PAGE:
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Our mental health is just like physical health – we all have it and we all need to take care of it. Sadly, our modern life is full of stresses and strains which challenge our mental health. I help people with the whole range of adult mental health problems, including diagnosed conditions such as anxiety, depression, trauma, but also more general feelings of unhappiness, such as dissatisfaction with relationships and low self esteem.

What to expect

Initial Contact

I offer a free, 15 minute phone call before we meet to help you decide whether seeing me is going to be helpful to you. Therapy is very personal and, at times, challenging and it is really important that you feel comfortable with me and the way I work. Sometimes there are other services which could help you too – I can signpost you to those.

First Appointment

Your first appointment is an opportunity for us to meet and talk about your difficulties. I will gather some background information about your life, relationships, physical health and other personal history so I can start to build a good understanding of you. This is also a chance for you to ask any questions you might have. At the end of the session we will discuss the best way forward.

What is Involved?

Following assessment, we will develop an understanding of your difficulties and then discuss how therapy could help. I am trained in a broad range of psychological therapies, including ACT, CBT, EMDR and DBT and I draw from all of these as appropriate. At the heart of how I work is a warm, collaborative and equal partnership with each client.

Image by The 77 Human Needs System

What is therapy like?

Hopefully you’ll find therapy to be a supportive and thought-provoking experience which helps you to make some lasting changes.

Sessions are 50 minutes long. At the beginning of each session we will agree on the focus for that session. I encourage people to come to each meeting with things they want to talk about – possibly something upsetting that has happened in the week, a difficult relationship, or a belief they hold about themselves that is really limiting them. In turn I will have thought about you before our session and planned a useful focus.

Often we will identify something, relevant to the discussion, that you can take forward between our sessions. For want of a better word this is often called 'homework', but unlike homework this won’t be imposed on you! This is an important part of treatment and will enable you to get the most out of therapy.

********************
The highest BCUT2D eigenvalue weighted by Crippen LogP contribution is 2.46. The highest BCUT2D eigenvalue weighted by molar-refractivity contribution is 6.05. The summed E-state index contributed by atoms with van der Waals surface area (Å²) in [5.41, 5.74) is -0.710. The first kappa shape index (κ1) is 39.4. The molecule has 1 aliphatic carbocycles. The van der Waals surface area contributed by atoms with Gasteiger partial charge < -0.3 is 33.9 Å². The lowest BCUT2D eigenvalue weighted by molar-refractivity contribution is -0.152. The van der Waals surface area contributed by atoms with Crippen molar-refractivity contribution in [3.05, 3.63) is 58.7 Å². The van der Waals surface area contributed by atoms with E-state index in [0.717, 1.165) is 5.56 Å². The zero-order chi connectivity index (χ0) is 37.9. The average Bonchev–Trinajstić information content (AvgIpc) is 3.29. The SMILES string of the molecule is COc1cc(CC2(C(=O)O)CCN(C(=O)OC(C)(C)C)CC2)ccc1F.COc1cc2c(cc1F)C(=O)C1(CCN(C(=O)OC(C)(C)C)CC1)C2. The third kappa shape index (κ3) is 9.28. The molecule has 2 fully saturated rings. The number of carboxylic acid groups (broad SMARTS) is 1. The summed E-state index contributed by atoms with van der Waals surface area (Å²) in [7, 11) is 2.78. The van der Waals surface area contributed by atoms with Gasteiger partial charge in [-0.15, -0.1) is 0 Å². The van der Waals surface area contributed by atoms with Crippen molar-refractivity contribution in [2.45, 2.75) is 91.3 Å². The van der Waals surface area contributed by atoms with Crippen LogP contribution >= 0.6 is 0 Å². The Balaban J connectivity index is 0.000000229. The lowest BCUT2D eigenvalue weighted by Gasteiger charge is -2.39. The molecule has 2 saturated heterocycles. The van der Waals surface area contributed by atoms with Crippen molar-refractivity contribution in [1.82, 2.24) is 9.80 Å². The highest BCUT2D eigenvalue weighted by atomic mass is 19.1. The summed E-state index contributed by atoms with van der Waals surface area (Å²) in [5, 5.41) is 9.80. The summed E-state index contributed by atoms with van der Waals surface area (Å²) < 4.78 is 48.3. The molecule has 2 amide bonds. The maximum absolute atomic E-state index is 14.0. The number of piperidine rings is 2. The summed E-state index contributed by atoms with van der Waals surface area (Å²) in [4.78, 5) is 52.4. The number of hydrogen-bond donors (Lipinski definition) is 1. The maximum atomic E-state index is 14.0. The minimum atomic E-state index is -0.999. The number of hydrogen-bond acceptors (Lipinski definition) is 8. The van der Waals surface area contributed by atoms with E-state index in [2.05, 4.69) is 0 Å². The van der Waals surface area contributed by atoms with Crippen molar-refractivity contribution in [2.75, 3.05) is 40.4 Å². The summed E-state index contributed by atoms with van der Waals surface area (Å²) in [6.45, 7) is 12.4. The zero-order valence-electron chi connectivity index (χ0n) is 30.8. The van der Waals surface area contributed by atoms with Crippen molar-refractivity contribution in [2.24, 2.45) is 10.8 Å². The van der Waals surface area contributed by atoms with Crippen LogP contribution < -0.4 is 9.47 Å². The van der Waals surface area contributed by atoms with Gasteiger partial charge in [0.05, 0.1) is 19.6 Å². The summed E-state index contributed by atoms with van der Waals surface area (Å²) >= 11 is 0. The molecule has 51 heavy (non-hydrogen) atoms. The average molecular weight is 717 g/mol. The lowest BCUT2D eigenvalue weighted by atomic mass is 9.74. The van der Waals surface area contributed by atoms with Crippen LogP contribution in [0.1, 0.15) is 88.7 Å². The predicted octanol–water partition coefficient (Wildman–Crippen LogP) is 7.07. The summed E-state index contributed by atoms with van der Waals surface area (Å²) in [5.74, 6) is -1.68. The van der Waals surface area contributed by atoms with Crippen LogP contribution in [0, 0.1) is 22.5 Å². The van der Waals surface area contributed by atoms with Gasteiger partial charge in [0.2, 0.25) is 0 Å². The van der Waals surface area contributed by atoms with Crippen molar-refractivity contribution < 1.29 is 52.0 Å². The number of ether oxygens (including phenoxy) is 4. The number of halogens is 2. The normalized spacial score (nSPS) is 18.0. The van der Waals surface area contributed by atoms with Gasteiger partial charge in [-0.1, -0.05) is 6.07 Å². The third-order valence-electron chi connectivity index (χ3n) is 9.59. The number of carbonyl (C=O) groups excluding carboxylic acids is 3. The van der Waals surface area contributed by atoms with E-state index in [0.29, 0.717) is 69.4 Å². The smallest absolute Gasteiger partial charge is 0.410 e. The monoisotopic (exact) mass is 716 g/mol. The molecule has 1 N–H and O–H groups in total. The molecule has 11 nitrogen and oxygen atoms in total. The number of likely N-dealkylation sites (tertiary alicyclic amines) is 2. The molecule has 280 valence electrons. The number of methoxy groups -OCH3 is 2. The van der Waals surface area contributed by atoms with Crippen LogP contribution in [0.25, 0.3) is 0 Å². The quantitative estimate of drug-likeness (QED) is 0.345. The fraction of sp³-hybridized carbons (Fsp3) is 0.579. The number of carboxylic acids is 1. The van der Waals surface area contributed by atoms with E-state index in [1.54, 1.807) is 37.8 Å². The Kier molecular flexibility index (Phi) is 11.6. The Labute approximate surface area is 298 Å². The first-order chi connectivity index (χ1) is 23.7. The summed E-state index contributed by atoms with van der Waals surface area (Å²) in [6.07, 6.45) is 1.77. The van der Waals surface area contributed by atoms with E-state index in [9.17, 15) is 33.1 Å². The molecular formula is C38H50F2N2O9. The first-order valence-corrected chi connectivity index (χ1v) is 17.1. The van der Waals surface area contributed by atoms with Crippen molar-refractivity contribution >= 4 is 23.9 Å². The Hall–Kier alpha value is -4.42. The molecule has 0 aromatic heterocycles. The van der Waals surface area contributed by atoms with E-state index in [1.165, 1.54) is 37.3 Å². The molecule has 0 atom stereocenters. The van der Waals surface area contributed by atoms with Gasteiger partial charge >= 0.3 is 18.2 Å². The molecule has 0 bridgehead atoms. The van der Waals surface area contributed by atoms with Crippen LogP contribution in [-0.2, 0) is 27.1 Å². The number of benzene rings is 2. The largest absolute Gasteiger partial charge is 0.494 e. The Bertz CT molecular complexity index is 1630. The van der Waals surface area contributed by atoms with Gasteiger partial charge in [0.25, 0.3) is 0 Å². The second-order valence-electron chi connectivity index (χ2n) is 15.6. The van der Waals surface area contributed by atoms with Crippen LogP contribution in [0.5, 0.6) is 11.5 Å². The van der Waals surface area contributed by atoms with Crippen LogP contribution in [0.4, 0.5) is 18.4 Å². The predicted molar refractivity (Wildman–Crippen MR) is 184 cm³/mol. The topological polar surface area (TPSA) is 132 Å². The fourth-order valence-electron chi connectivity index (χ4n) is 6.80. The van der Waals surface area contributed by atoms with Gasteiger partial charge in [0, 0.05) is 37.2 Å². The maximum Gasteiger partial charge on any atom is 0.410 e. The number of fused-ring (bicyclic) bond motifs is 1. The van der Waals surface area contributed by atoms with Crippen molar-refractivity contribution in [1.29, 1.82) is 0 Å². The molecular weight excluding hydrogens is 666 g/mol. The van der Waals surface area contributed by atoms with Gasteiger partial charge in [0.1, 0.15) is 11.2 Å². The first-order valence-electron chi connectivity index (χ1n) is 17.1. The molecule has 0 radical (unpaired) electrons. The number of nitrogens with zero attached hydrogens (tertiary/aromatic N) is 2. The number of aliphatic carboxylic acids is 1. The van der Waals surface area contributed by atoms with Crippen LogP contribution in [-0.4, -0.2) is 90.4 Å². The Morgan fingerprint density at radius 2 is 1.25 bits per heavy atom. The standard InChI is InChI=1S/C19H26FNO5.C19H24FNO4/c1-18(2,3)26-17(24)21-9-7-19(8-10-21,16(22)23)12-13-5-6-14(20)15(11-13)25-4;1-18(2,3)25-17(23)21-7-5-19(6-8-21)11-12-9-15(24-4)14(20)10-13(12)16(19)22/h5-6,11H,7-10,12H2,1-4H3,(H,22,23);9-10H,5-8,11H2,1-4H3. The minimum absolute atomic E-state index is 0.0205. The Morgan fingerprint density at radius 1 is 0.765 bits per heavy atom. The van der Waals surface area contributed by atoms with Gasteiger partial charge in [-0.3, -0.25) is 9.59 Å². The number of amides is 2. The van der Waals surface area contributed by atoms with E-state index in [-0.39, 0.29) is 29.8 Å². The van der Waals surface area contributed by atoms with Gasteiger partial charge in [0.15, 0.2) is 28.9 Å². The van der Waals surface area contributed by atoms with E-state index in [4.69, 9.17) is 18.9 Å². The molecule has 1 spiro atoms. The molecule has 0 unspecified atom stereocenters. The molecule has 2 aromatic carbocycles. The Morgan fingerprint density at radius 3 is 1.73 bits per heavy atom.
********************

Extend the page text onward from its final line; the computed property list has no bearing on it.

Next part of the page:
I regularly review how helpful you are finding sessions and I am keen to make changes to help you in the best way possible.

Finally, therapy can be tiring so I usually suggest that people schedule a bit of time to themselves immediately after the session, rather than go straight back to their responsibilities.

Therapy or Consultation?

Some people don’t want therapy but they do want to talk through a problem with someone with psychological expertise. I offer consultation sessions for this; these are often one-off appointments, although people sometimes meet with me again. Common examples of consultation issues include worries about family members’ mental health and difficulties with adult children.

Consultation sessions can also be useful if you don’t want to commit to therapy but would like to gain a better understanding of yourself and any current difficulties. One of the key skills of a psychologist is a process called ‘formulation’. This involves a detailed assessment session and then working with the person to understand why their problem developed, what factors could be keeping it going and what they can do to help themselves. For some people this is all they need to make progress on their own. It is also a more affordable option than regular therapy.

"I have had therapy before, can you still help me?"

Yes, I regularly see people who have had previous help. I will be interested to know what you have found helpful and unhelpful about previous experiences.

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